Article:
Fast forward a few hours, a few phone calls and a few tears and here we are: in the hospital room, with a rescheduled spinal tap set for tomorrow morning at 8:30a.m. Followed by a discharge in the late afternoon to switch over to home health. Chemo will be delivered and a nurse will come and administer it in the home multiple times this month. That will be a nice change from the constant driving to and from the hospital. It will also be a nice relief on the gas bill! Please join us in prayer as we ask the Lord to show us favor in the nurses He sends to our home. May they be his very hands and feet as they deliver and administer the chemo. And may we be wise to discern which ones he is sending to our home to encounter His love, not just give it.
I wanted to share the lesson I learned from CJ today.
At one point, CJ had left the hospital room to get a snack from the nourishment room across the hall and when he came back he said, "Mommy, there was a lady and her little boy being taken to a room and she had the exact same look on her face that you did when we came in here for the first time. She looked like she was in shock." He felt so bad for her. I kept thinking, how does a 9 year old boy who has had a really long day and is going through his own struggles see and read the face of a grown woman he does not even know and realize how deeply she is struggling.

Later, when I was leaving the hospital this woman happened to be going downstairs at the same time so I practiced what I am learning from my 9 year old and I looked at her. He was right. She had that look in her eyes. I introduced myself and told her that my son saw her and was concerned because he recognized the look on her face. I told her we had that same look on our face a little over a month ago. I wanted her to know that we understood her pain and that it would get better. It would get easier. I told her the ground would come back up. I couldn't believe I was standing there encouraging another mother so soon and I thanked God for the opportunity. Seeing her flooded me with reminders of the emotions that attempted to suffocate me in those early days. I prayed silently that God would be with her and surround her with His love. I remember hoping she had the support and love of friends like we have had through all of you. Then I got in my car and was stunned that CJ was right. And once again I said to myself, "I really need to be more like CJ."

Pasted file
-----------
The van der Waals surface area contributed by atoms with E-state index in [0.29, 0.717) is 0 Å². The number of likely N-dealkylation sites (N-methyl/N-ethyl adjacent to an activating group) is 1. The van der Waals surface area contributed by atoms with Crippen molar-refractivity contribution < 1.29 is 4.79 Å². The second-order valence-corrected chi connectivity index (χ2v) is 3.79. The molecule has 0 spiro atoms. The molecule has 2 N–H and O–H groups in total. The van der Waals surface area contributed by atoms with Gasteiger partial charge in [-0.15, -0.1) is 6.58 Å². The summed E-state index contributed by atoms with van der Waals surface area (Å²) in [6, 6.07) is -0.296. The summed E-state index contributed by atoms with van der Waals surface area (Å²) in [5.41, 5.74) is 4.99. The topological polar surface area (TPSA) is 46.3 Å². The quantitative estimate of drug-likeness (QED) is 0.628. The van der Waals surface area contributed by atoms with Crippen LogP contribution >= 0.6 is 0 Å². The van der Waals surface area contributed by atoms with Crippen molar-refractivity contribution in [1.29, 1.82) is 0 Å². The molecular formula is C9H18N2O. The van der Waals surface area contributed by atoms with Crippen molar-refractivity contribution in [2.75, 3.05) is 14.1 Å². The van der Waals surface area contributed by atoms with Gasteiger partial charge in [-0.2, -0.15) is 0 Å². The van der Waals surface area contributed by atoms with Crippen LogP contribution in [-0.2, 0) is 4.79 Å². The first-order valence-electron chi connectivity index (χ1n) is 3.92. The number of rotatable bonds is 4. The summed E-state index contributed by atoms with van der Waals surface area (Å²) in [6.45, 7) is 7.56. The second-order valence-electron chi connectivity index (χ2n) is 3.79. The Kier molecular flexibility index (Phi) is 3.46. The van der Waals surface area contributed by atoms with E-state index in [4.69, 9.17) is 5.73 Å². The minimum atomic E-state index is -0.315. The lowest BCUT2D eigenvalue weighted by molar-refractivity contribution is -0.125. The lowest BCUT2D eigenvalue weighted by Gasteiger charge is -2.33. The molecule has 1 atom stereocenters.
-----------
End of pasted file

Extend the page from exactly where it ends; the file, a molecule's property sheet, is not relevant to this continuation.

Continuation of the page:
Wednesday, October 22, 2008

Nearly Completely Gone!

Romans 12:15
"Rejoice with those who rejoice; mourn with those who mourn."

The tumors are "Nearly Completely Gone"! Well, how do you like that? That is the answer we got when we called the doctors office yesterday to find out what the scans revealed. The tumors are "nearly completely gone." I had to laugh because it sounds so funny. Nearly completely! It sounds like an oxymoron. After all the medical terminology and big words we have heard throughout this process, we are told they are 'nearly completely' gone. I asked the secretary who was relaying this message what that meant as far as percentages or location of the tumors. Are they all completely gone except a little bit in one spot, or are they all there but just nearly gone? She did not know as she was just relaying the message from the doctor. For me, it made no difference. Either way, this is good news, because it confirms that the chemotherapy is working and the tumors are shrinking; nearly...or....completely. You just have to smile at that! It was just so fitting after such a long day on Monday and God asking me to "trust Him" over and over. It really did not matter what they called and said, I had already decided it was completely in His hands. And it is! Not nearly, but completely!

CJ has a hospital admission this Friday for an overnight stay. He begins the second phase of chemo which introduces a new set of medicines which means a new set of side effects. One of the medicines is very strong and requires IV fluids to be administered for 24 hours and monitoring so that is why he will be staying overnight. This will take place twice in this phase. Our prayer needs for this phase of the chemo are that he will handle these new medications as well as he has handled the first ones. Pray for continued sustainment of his CBC's (complete blood counts)and protection against infection.

We look forward to seeing the doctors on Friday or Saturday while we are there and going over the scans together. At that time we will be able to relay a more accurate result but for now we are rejoicing in God's blessing and invite you to rejoice with us. As we have suffered, you have suffered; as we have prayed, you have prayed; as we have mourned, you have mourned; and now as we rejoice, you rejoice!

Monday, October 20, 2008

Monday, October 20.....Trust Me

We have had the scans. What a long day. Now we wait. And pray! And trust! All day I have sensed the Lord asking me to trust Him. It made me nervous. I kept wondering why the need to confirm my trust?